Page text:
Junio Groove review on The Arts Desk

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Asere Junio Groove (Astar Records)

By Sue Steward

A clutch of neo-retro son bands – including Asere – thrived during the Buena Vista phenomenon, and rose from Havana’s tourist bars and street parties to globe-trotting tours of Europe. But with the waning of BV, a reinvention away from the aged classics was vital; Asere kept hold of the early 20th-century son style (preserved in Oriente’s correctly trumpet-led version), avoided the spread of electronic Reggaeton, and dug themselves into the countryside of Andalucia, dripping flamenco into their songs in an easy, historically logical liason. “Harissa” (the North African hot sauce equivalent to salsa) goes furthest into that fusion with the lead singer David Echevarria’s tone sharper-than-son sweetness but mild compared to flamenco’s uncontrolled passion; the guitar’s note-bending is unmistakeably oud-like.

Voices are focal here and led by Echevarria and Vicente P Arencibia. Of the nine songs, “El Cantante” (the Singer) causes me problems. Written by salsa singer and poet-songwriter Ruben Blades, and immortalised by the late Puerto Rican salsa icon Hector Lavoe, it is a reminder that intellectual property rights should surround certain songs. There is only one Cantante. Lavoe’s rough, untrained, intuitively sublime countryman’s singing carries the history of the island’s music on every note, while David Echevarria represents the trained and too clean perfection of many young Cuban voices. However – elsewhere – the two men turn in some glorious performances. For the rumba, “Yo naci en un Solar” (I was born in a tenement), Echevarria’s chant-singing and the accompanying male choruses channel us deep into the earthy soulfulness of Afro-Cuban music, accompanied by a low-key bluesy-flamenco electric guitar and surprisingly reserved drumming.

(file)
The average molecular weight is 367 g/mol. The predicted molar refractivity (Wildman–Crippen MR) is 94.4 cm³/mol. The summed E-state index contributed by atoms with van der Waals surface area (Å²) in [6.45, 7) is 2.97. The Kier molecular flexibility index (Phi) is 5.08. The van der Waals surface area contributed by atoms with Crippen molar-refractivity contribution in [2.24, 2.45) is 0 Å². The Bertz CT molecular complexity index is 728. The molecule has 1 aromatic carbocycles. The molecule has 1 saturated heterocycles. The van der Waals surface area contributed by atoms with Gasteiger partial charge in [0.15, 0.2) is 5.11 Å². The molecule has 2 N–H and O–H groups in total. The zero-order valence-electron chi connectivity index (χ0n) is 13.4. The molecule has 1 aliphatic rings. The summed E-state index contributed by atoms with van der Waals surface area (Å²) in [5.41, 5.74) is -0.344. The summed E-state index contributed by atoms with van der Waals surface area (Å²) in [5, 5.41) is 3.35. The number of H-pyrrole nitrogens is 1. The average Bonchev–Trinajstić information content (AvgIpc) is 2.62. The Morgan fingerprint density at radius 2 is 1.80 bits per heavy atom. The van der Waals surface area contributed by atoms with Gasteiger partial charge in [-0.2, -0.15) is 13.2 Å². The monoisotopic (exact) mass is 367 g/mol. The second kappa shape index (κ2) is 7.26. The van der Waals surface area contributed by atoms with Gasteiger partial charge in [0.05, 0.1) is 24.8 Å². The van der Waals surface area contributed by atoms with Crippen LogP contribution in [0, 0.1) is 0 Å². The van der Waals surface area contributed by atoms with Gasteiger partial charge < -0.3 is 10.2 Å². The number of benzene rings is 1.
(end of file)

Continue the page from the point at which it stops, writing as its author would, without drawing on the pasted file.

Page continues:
The diversity of this collection reflects the new openness possible today in Cuba. Influence from once-taboo salsa is strong: Ruben Blades’s distinctively nasal, yearning singing style permeates several songs including “Sonamos flamenco”, where it effectively merges into a backdrop of gypsy flamenco. “Psycologia” shows obvious influence, in the tremulous moments, from Miami superstar, Willie Chirino – a fact, until recently, unimaginable. These explorations are yielding unpredictable results, and here, work beautifully. Alas, the sleeve offers no information about the songs or musicians, just 11 pages of photographs and two of thanks from the band!